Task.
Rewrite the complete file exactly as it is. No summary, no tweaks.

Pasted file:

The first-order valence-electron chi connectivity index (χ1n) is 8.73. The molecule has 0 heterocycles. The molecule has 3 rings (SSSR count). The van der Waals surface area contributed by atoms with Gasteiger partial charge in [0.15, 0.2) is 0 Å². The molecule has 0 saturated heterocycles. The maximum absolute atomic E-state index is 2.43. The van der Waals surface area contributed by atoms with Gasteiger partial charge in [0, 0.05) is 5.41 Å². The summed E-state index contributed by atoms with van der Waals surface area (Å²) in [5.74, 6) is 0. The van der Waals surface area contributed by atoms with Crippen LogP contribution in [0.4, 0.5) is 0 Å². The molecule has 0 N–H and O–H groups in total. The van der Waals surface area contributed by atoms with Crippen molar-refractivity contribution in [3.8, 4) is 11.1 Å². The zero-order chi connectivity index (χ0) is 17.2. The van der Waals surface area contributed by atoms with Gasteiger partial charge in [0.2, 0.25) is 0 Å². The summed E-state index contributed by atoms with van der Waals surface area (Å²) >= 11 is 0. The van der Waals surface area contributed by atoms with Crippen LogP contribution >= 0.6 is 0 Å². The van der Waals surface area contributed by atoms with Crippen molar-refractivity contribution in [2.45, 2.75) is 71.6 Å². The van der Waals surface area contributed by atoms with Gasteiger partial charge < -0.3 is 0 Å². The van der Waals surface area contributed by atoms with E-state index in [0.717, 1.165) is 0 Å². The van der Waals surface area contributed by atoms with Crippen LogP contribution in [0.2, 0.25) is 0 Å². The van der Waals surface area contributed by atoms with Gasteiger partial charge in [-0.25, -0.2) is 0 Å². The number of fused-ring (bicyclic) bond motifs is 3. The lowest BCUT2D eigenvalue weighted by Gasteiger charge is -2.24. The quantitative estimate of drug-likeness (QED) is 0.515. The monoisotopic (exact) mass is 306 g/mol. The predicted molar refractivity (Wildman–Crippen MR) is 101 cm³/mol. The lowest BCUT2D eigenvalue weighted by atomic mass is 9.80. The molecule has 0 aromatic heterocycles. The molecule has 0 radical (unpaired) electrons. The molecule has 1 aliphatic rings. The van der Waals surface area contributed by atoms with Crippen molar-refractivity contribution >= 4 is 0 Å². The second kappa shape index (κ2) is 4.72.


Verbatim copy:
The first-order valence-electron chi connectivity index (χ1n) is 8.73. The molecule has 0 heterocycles. The molecule has 3 rings (SSSR count). The van der Waals surface area contributed by atoms with Gasteiger partial charge in [0.15, 0.2) is 0 Å². The molecule has 0 saturated heterocycles. The maximum absolute atomic E-state index is 2.43. The van der Waals surface area contributed by atoms with Gasteiger partial charge in [0, 0.05) is 5.41 Å². The summed E-state index contributed by atoms with van der Waals surface area (Å²) in [5.74, 6) is 0. The van der Waals surface area contributed by atoms with Crippen LogP contribution in [0.4, 0.5) is 0 Å². The molecule has 0 N–H and O–H groups in total. The van der Waals surface area contributed by atoms with Crippen molar-refractivity contribution in [3.8, 4) is 11.1 Å². The zero-order chi connectivity index (χ0) is 17.2. The van der Waals surface area contributed by atoms with Gasteiger partial charge in [0.2, 0.25) is 0 Å². The summed E-state index contributed by atoms with van der Waals surface area (Å²) >= 11 is 0. The van der Waals surface area contributed by atoms with Crippen LogP contribution >= 0.6 is 0 Å². The van der Waals surface area contributed by atoms with Crippen molar-refractivity contribution in [2.45, 2.75) is 71.6 Å². The van der Waals surface area contributed by atoms with Gasteiger partial charge < -0.3 is 0 Å². The van der Waals surface area contributed by atoms with E-state index in [0.717, 1.165) is 0 Å². The van der Waals surface area contributed by atoms with Crippen LogP contribution in [0.2, 0.25) is 0 Å². The van der Waals surface area contributed by atoms with Gasteiger partial charge in [-0.25, -0.2) is 0 Å². The number of fused-ring (bicyclic) bond motifs is 3. The lowest BCUT2D eigenvalue weighted by Gasteiger charge is -2.24. The quantitative estimate of drug-likeness (QED) is 0.515. The monoisotopic (exact) mass is 306 g/mol. The predicted molar refractivity (Wildman–Crippen MR) is 101 cm³/mol. The lowest BCUT2D eigenvalue weighted by atomic mass is 9.80. The molecule has 0 aromatic heterocycles. The molecule has 0 radical (unpaired) electrons. The molecule has 1 aliphatic rings. The van der Waals surface area contributed by atoms with Crippen molar-refractivity contribution >= 4 is 0 Å². The second kappa shape index (κ2) is 4.72.